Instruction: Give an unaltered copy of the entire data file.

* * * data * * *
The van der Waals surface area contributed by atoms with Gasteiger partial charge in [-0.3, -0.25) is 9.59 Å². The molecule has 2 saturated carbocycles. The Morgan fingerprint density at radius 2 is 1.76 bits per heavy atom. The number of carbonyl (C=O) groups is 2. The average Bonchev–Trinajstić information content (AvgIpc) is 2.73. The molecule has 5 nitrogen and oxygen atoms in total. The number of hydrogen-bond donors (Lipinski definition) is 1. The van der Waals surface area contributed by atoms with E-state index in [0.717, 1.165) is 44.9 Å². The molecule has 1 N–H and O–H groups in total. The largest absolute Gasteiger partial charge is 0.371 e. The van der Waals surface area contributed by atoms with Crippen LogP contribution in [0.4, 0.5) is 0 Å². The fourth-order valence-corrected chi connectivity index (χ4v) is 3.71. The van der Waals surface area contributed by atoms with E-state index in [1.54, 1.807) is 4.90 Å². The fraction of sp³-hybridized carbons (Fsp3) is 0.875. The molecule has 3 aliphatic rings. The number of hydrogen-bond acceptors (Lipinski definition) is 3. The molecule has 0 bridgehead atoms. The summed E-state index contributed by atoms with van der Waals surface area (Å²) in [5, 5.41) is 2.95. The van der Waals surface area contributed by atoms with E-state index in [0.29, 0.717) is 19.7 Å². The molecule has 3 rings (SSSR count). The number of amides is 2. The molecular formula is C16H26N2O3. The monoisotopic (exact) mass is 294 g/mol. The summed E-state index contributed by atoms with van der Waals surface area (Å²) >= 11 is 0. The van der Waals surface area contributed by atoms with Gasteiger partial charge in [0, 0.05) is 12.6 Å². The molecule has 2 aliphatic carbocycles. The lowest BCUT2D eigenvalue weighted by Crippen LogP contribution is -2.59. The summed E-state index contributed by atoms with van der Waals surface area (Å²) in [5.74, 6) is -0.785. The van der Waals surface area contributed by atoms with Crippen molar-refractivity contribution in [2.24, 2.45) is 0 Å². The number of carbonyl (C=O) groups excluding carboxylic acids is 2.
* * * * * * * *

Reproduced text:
The van der Waals surface area contributed by atoms with Gasteiger partial charge in [-0.3, -0.25) is 9.59 Å². The molecule has 2 saturated carbocycles. The Morgan fingerprint density at radius 2 is 1.76 bits per heavy atom. The number of carbonyl (C=O) groups is 2. The average Bonchev–Trinajstić information content (AvgIpc) is 2.73. The molecule has 5 nitrogen and oxygen atoms in total. The number of hydrogen-bond donors (Lipinski definition) is 1. The van der Waals surface area contributed by atoms with E-state index in [0.717, 1.165) is 44.9 Å². The molecule has 1 N–H and O–H groups in total. The largest absolute Gasteiger partial charge is 0.371 e. The van der Waals surface area contributed by atoms with Crippen LogP contribution in [0.4, 0.5) is 0 Å². The fourth-order valence-corrected chi connectivity index (χ4v) is 3.71. The van der Waals surface area contributed by atoms with E-state index in [1.54, 1.807) is 4.90 Å². The fraction of sp³-hybridized carbons (Fsp3) is 0.875. The molecule has 3 aliphatic rings. The number of hydrogen-bond acceptors (Lipinski definition) is 3. The molecule has 0 bridgehead atoms. The summed E-state index contributed by atoms with van der Waals surface area (Å²) in [5, 5.41) is 2.95. The van der Waals surface area contributed by atoms with E-state index in [0.29, 0.717) is 19.7 Å². The molecule has 3 rings (SSSR count). The number of amides is 2. The molecular formula is C16H26N2O3. The monoisotopic (exact) mass is 294 g/mol. The summed E-state index contributed by atoms with van der Waals surface area (Å²) >= 11 is 0. The van der Waals surface area contributed by atoms with Gasteiger partial charge in [0, 0.05) is 12.6 Å². The molecule has 2 aliphatic carbocycles. The lowest BCUT2D eigenvalue weighted by Crippen LogP contribution is -2.59. The summed E-state index contributed by atoms with van der Waals surface area (Å²) in [5.74, 6) is -0.785. The van der Waals surface area contributed by atoms with Crippen molar-refractivity contribution in [2.24, 2.45) is 0 Å². The number of carbonyl (C=O) groups excluding carboxylic acids is 2.